[a2]

THE REAL QUESTION IS WHAT PERCENTAGE WILL KILL US, ARE WE THERE, MABEY!

This week, BP chief executive Tony Hayward told The Guardian newspaper that the amount was “tiny in relation to the total water volume” in the Gulf.[a1]

WE UNDERSTAND THEIR CONFUSION

Reliance on dispersants, especially in response to a disaster on par with the 1989 Exxon Valdez oil spill in Alaska, is understandable, say environmental groups. [A1]

WHO AUTHORIZED THIS TRADE OFF

What they don’t understand is why marine ecosystems are being sacrificed to save coastal habitats, a trade-off that wouldn’t be an issue if less toxic solutions were stockpiled.[a1]

OH GOD NOW THEY SAY NOT ENOUGH IS KNOWN ABOUT COREDIX

Not enough is known about how the Corexit products will affect marine life, says Richard Charter, senior policy adviser for marine programs with Defenders of Wildlife, an advocacy organization in Washington. Not only is the size of the spill unique, but the Gulf environment presents conditions that EPA testing would not necessarily replicate in a lab. [a1]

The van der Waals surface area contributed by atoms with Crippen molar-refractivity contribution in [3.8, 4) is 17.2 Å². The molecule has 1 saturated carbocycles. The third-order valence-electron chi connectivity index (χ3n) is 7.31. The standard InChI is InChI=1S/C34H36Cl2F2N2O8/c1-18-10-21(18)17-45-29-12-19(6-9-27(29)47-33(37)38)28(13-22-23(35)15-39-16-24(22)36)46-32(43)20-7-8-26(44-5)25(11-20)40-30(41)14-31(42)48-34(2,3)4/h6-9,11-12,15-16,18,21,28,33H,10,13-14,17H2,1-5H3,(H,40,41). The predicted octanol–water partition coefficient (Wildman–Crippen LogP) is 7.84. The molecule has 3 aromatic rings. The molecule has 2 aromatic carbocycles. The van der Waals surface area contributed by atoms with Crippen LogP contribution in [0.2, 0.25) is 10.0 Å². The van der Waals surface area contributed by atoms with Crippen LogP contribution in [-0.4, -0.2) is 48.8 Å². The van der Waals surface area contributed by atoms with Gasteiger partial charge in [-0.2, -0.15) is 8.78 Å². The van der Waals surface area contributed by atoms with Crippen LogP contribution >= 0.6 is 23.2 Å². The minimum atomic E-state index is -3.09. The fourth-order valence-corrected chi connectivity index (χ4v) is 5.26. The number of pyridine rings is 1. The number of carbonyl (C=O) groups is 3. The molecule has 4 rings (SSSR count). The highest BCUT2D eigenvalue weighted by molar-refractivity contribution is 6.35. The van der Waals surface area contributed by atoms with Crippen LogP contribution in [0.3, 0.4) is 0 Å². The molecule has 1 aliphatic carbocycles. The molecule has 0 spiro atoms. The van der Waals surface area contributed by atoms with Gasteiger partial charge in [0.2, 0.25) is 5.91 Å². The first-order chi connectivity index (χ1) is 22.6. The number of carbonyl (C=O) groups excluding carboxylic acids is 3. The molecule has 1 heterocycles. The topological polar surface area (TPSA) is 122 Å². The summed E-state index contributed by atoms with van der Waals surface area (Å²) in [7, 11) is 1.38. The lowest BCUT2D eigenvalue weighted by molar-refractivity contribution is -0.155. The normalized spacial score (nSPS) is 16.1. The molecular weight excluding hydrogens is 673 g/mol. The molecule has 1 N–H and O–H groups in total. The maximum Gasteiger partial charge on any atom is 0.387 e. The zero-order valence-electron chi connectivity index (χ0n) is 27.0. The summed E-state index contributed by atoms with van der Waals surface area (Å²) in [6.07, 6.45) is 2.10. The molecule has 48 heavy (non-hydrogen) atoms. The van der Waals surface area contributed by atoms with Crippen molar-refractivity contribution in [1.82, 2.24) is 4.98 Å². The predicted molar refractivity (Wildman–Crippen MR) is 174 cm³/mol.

WELCOME TO INTRODUCTION TO CHEMISTRY 101 ONLY MILLIONS CAN DIE

“You now have a giant chemistry experiment being done in the Gulf of Mexico,” Mr. Charter says.[a1]

WHAT MUTANT LIFE FORM WILL EMERGE AND WHERE WILL THIS MESS FLOAT TOO

Dispersants in general are also unpredictable in this situation because it is uncertain where the molecules will travel and eventually settle, due to heavy tidal conditions and tropical storms, and what byproducts will form as a result. [a1]

CAUSE EFFECT DAMAGE LIABILITY, WHOSE HEADS WILL ROLL

“What effect that will have we don’t know,” says Judy Haner, marine program director for the Alabama chapter of the Nature Conservancy.[a1]

Just what should we be doing?

Posted here by
Flint Divorce Attorney Terry Bankert
http://attorneybankert.com

sources:

[a1]
http://www.csmonitor.com/USA/2010/0515/In-Gulf-oil-spill-how-helpful-or-damaging-are-dispersants
[a2]
http://en.wikipedia.org/wiki/Corexit

[a3]
http://www.propublica.org/ion/blog/item/air-sampling-finds-a-compound-in-toxic-dispersant-is-also-in-the-air
more from wikipedia

1^ New York Times, "less toxic dispersants lose out in BP oil spill cleanup", May 13, 2010
2^ "National Contingency Plan Product Schedule". Environmental Protection Agency. 2010-05-13. http://www.epa.gov/emergencies/content/ncp/product_schedule.htm. Retrieved 2010-05-21.